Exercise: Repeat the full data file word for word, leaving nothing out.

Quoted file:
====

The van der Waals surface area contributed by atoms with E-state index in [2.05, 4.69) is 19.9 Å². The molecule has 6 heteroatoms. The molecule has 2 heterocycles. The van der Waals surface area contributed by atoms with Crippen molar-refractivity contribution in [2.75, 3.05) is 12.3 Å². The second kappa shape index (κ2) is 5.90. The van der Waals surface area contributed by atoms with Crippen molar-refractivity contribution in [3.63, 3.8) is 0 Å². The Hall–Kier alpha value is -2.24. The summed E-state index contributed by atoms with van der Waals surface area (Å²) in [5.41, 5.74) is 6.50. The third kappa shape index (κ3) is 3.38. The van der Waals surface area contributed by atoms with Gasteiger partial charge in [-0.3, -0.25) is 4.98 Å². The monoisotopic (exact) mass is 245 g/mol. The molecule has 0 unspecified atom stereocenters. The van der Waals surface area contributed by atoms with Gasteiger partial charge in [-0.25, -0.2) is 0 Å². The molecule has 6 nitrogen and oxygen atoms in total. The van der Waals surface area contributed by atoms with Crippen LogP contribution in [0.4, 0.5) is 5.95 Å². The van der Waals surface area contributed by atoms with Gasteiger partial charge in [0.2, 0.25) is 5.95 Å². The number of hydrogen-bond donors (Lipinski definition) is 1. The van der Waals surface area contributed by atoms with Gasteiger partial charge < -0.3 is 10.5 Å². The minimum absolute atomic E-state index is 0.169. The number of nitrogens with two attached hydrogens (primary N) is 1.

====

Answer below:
The van der Waals surface area contributed by atoms with E-state index in [2.05, 4.69) is 19.9 Å². The molecule has 6 heteroatoms. The molecule has 2 heterocycles. The van der Waals surface area contributed by atoms with Crippen molar-refractivity contribution in [2.75, 3.05) is 12.3 Å². The second kappa shape index (κ2) is 5.90. The van der Waals surface area contributed by atoms with Crippen molar-refractivity contribution in [3.63, 3.8) is 0 Å². The Hall–Kier alpha value is -2.24. The summed E-state index contributed by atoms with van der Waals surface area (Å²) in [5.41, 5.74) is 6.50. The third kappa shape index (κ3) is 3.38. The van der Waals surface area contributed by atoms with Gasteiger partial charge in [-0.3, -0.25) is 4.98 Å². The monoisotopic (exact) mass is 245 g/mol. The molecule has 0 unspecified atom stereocenters. The van der Waals surface area contributed by atoms with Gasteiger partial charge in [-0.25, -0.2) is 0 Å². The molecule has 6 nitrogen and oxygen atoms in total. The van der Waals surface area contributed by atoms with Crippen LogP contribution in [0.4, 0.5) is 5.95 Å². The van der Waals surface area contributed by atoms with Gasteiger partial charge in [0.2, 0.25) is 5.95 Å². The number of hydrogen-bond donors (Lipinski definition) is 1. The van der Waals surface area contributed by atoms with Gasteiger partial charge < -0.3 is 10.5 Å². The minimum absolute atomic E-state index is 0.169. The number of nitrogens with two attached hydrogens (primary N) is 1.